The Phantom Freight

It was the early hours of morning when the telephone ran.  LeRoy was the first to be roused out of his sleep and before it had finished ringing twice he was there. "Hello," he said brusquely trying to get the sleep out of his voice.


"Sorry to wake you LeRoy, but we've had a report of a signal outage around milepost 541.  The conductor on the East man reported it when they cleared the canyon."


"OK, I'll head down that way as soon as I can get my stuff together."  As he hung up the receiver he noted to himself how he really wasn't surprised.  It had been raining steady for the last three days and each night he'd expected to get a call.  Over on the mainline above Crescent Lake a freight train had hit a slide two nights ago and put the engine and twenty cars over the bank.


After slipping on his trousers and shirt he climbed into his bib-overalls.  He picked up his keys from the table near the door and fastened the leather throng attached to his railroad watch to the front of the overalls.  After taking his rain gear off the hanger behind the wood stove he picked up the lunch bucket that Marcy had prepared the night before.  Quietly he walked back into the bedroom to bend over and give Marcy a goodbye kiss.  "There's trouble in the canyon so I may be late tonight, honey," he softly said as he turned and walked out the door.


As he stepped off the front porch of the railroad car sitting on the ground that had served as their home for over ten years he pulled his collar higher to keep the rain from running down the back of his neck.  His first stop was the depot to call Portland and talk with the dispatcher.  He couldn't go into the canyon on the motor car, or speeder as some people liked to call them, until he had a copy of the train order.  That would tell him when trains would be coming through the canyon and where he could expect them to be.


From the depot he walked to his tool house.  This is where he did his paper work at the desk near the pot-bellied coal burning stove.  It was also the place where he prepared the components of the acid and lead batteries which he built at the semaphore signals along the railroad.  The tool house was cold and damp as the fire had long since died-out but there was no time to build another since there was trouble to be fixed.


In the back of the tool house was the motor car and now he made a mental inventory of what tools he might need to correct the problem.  If it was a tree through the lines he would need his climbing gear to splice the wires?  Or perhaps it was just a broken bond wire which connects each section of track to complete the circuit.  Since the trouble was fifteen miles down the canyon he definitely didn't want to forget a tool that might be needed.  Quickly but deliberately he filled all of the available space on motor car with parts and tools.


It was still a couple of hours until sunrise when he pulled the doors to the tool house open and slowly shoved the motor car down the wooden ramp until it was sitting crossways on the middle of the main tracks.  Then he pulled the wooden lifting handles out from the back and lifted the entire rear of the little car upward until the small railroad wheels cleared the ground.  Carefully he stepped sideways and over the tracks until the motor car was aligned with the tracks.  Now he had to crank the engine to start it.  He adjusted the switches on the small deck inside the motor car and then stepped around to the front and cranked the engine.  After several attempts the little machine began to run.  Now he moved back into the seat and gently increased the gas as he pulled a lever to tighten the belt.  Slowly the motor car moved forward down the rails.  Within a mile he had left the town behind.  It was still dark and raining but he had traveled this path many times and as he passed familiar objects at the edge of the tracks he could see in his mind's eye what was beyond the illumination of the small headlight pointed down the tracks.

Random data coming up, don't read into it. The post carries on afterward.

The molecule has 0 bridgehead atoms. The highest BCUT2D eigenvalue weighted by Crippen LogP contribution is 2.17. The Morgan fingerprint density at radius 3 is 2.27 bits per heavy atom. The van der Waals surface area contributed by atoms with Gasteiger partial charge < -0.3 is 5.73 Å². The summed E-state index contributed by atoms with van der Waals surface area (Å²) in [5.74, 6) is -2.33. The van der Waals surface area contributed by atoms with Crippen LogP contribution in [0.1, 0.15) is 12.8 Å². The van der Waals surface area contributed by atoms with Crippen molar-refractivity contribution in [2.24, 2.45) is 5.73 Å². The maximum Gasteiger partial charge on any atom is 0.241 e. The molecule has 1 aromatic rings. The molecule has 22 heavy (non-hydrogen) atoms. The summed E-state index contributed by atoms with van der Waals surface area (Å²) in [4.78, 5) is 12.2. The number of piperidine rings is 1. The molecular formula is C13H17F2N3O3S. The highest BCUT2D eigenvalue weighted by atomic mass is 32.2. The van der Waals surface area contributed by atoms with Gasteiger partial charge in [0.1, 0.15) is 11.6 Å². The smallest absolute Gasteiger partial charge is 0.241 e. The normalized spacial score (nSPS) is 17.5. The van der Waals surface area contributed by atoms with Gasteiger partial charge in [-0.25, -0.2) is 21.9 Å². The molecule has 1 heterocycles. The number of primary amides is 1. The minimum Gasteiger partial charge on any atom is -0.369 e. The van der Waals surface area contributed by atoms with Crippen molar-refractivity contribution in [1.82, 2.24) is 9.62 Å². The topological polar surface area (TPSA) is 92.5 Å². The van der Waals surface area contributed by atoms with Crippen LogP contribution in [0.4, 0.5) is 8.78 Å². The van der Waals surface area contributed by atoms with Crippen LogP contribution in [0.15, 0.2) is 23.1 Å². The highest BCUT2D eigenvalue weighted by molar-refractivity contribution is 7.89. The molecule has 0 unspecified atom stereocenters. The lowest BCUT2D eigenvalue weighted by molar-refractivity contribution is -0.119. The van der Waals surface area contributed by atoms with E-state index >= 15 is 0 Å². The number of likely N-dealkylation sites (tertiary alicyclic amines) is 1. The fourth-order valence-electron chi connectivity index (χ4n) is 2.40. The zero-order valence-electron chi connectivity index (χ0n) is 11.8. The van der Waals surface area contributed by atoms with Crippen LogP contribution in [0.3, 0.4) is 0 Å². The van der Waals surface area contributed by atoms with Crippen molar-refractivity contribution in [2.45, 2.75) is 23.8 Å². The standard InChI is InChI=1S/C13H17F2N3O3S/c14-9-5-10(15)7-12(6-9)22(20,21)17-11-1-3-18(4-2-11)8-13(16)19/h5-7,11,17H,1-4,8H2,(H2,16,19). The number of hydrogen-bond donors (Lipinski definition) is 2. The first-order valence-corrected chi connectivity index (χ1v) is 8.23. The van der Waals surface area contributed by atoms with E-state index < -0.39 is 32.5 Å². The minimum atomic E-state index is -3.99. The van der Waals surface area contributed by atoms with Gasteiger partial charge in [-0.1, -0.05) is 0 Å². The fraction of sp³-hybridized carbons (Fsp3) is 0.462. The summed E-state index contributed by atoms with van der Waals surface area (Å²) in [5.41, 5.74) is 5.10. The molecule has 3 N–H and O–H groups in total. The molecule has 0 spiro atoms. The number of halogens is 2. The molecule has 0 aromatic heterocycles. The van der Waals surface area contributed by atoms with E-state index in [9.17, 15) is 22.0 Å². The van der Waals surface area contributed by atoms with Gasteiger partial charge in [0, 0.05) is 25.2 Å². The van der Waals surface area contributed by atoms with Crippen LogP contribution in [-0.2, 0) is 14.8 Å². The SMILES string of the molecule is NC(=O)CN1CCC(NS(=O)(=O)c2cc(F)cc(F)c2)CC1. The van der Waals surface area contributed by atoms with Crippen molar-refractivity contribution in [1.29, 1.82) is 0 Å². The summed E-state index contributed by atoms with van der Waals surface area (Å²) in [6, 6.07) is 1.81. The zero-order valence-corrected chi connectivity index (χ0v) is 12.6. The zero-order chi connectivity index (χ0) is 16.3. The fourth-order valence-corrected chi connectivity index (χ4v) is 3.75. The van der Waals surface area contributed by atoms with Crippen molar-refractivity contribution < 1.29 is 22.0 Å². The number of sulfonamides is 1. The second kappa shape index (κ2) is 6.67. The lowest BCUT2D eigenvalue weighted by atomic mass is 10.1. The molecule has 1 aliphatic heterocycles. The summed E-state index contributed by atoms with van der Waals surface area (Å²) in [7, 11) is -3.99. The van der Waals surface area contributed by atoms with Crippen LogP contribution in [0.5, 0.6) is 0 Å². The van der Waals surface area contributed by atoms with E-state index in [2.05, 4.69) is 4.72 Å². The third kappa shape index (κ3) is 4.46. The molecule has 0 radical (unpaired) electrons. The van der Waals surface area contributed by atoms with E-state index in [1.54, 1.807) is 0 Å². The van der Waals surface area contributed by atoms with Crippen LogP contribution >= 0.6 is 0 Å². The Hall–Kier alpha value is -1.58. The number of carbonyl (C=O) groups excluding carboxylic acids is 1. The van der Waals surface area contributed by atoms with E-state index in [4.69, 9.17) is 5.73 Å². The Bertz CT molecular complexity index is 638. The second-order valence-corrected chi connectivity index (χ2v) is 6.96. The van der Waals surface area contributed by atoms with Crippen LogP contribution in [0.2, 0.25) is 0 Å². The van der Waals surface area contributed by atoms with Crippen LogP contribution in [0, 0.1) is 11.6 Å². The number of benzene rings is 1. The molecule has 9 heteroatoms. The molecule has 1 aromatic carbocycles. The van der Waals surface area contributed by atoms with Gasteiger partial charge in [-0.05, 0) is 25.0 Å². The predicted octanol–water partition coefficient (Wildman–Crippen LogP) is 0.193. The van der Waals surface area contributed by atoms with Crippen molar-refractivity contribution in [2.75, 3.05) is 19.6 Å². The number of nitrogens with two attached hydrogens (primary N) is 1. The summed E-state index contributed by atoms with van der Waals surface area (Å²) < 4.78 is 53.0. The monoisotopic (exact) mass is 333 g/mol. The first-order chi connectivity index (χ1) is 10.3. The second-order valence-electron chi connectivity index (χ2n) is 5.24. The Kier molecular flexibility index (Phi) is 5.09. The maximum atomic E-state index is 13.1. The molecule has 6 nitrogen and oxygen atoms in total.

It was cold sitting on the motor car as the wind pulled the rain around the front and in on the sides.  He was thankful for the piece of canvas on the back of the motor car.  Sometimes he thought about using the pieces that had been provided for the sides but he knew the danger of not being able to quickly jump if an unexpected rock slide or fallen tree loomed ahead.


Now he was traveling about 25 miles an hour.  There was no gauge to tell him how fast he was going but rather he judged from experience.  The steady rhythm of the rail joints sounded, "Clickty, clickty, clickty" as the little machine traveled further into the canyon.


Soon he passed through several tunnels that were a quarter to half mile long.  In addition to seeing the entrance or portal as he entered he felt the temperature change.  At the edge of the tracks he saw the water and muck from where the walls always wept.  After the tunnels he passed the trail which used to go to where the old hermit used to live.  As he went by it reminded him of when the deputy sheriff had asked LeRoy to take him down to the hermit to serve a warrant.  As they walked up the trail in the afternoon they came upon a cocked and loaded rifle that was tied to a stump and pointed across the trail.  There was a string across the trail and connected to the trigger.  They'd disconnected the rifle and the deputy had taken it up and confronted the old hermit.  The hermit had said it was to kill a deer for food and after serving the warrant and some strong words the deputy had taken the rifle.  Several years later someone had found the old hermit dead and a short time later his cabin had burned.  They said it was spontaneous combustion with a wink.